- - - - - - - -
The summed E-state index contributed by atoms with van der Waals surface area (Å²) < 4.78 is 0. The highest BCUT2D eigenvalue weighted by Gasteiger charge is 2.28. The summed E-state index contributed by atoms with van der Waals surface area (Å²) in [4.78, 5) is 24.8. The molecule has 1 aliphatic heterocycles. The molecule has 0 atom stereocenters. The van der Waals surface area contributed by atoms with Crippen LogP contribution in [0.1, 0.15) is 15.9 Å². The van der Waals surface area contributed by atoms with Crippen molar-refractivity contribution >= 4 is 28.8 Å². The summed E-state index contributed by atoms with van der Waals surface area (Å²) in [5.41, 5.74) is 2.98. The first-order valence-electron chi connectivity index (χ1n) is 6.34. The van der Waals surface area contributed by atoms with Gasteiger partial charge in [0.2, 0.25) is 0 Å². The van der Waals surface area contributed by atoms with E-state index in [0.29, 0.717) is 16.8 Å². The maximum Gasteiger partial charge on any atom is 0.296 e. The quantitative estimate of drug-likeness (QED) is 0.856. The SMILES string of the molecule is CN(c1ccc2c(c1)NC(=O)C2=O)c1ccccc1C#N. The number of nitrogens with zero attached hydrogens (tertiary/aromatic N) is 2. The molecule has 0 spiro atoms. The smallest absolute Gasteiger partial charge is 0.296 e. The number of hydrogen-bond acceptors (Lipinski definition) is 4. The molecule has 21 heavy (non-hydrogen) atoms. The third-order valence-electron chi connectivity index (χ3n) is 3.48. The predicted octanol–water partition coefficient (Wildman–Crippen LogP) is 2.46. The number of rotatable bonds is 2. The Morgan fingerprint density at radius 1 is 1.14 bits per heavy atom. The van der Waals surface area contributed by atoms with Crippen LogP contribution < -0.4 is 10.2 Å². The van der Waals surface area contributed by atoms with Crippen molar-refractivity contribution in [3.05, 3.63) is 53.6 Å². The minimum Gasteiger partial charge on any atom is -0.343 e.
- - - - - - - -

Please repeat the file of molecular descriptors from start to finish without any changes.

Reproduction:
The summed E-state index contributed by atoms with van der Waals surface area (Å²) < 4.78 is 0. The highest BCUT2D eigenvalue weighted by Gasteiger charge is 2.28. The summed E-state index contributed by atoms with van der Waals surface area (Å²) in [4.78, 5) is 24.8. The molecule has 1 aliphatic heterocycles. The molecule has 0 atom stereocenters. The van der Waals surface area contributed by atoms with Crippen LogP contribution in [0.1, 0.15) is 15.9 Å². The van der Waals surface area contributed by atoms with Crippen molar-refractivity contribution >= 4 is 28.8 Å². The summed E-state index contributed by atoms with van der Waals surface area (Å²) in [5.41, 5.74) is 2.98. The first-order valence-electron chi connectivity index (χ1n) is 6.34. The van der Waals surface area contributed by atoms with Gasteiger partial charge in [0.2, 0.25) is 0 Å². The van der Waals surface area contributed by atoms with E-state index in [0.29, 0.717) is 16.8 Å². The maximum Gasteiger partial charge on any atom is 0.296 e. The quantitative estimate of drug-likeness (QED) is 0.856. The SMILES string of the molecule is CN(c1ccc2c(c1)NC(=O)C2=O)c1ccccc1C#N. The number of nitrogens with zero attached hydrogens (tertiary/aromatic N) is 2. The molecule has 0 spiro atoms. The smallest absolute Gasteiger partial charge is 0.296 e. The number of hydrogen-bond acceptors (Lipinski definition) is 4. The molecule has 21 heavy (non-hydrogen) atoms. The third-order valence-electron chi connectivity index (χ3n) is 3.48. The predicted octanol–water partition coefficient (Wildman–Crippen LogP) is 2.46. The number of rotatable bonds is 2. The Morgan fingerprint density at radius 1 is 1.14 bits per heavy atom. The van der Waals surface area contributed by atoms with Crippen LogP contribution < -0.4 is 10.2 Å². The van der Waals surface area contributed by atoms with Crippen molar-refractivity contribution in [3.05, 3.63) is 53.6 Å². The minimum Gasteiger partial charge on any atom is -0.343 e.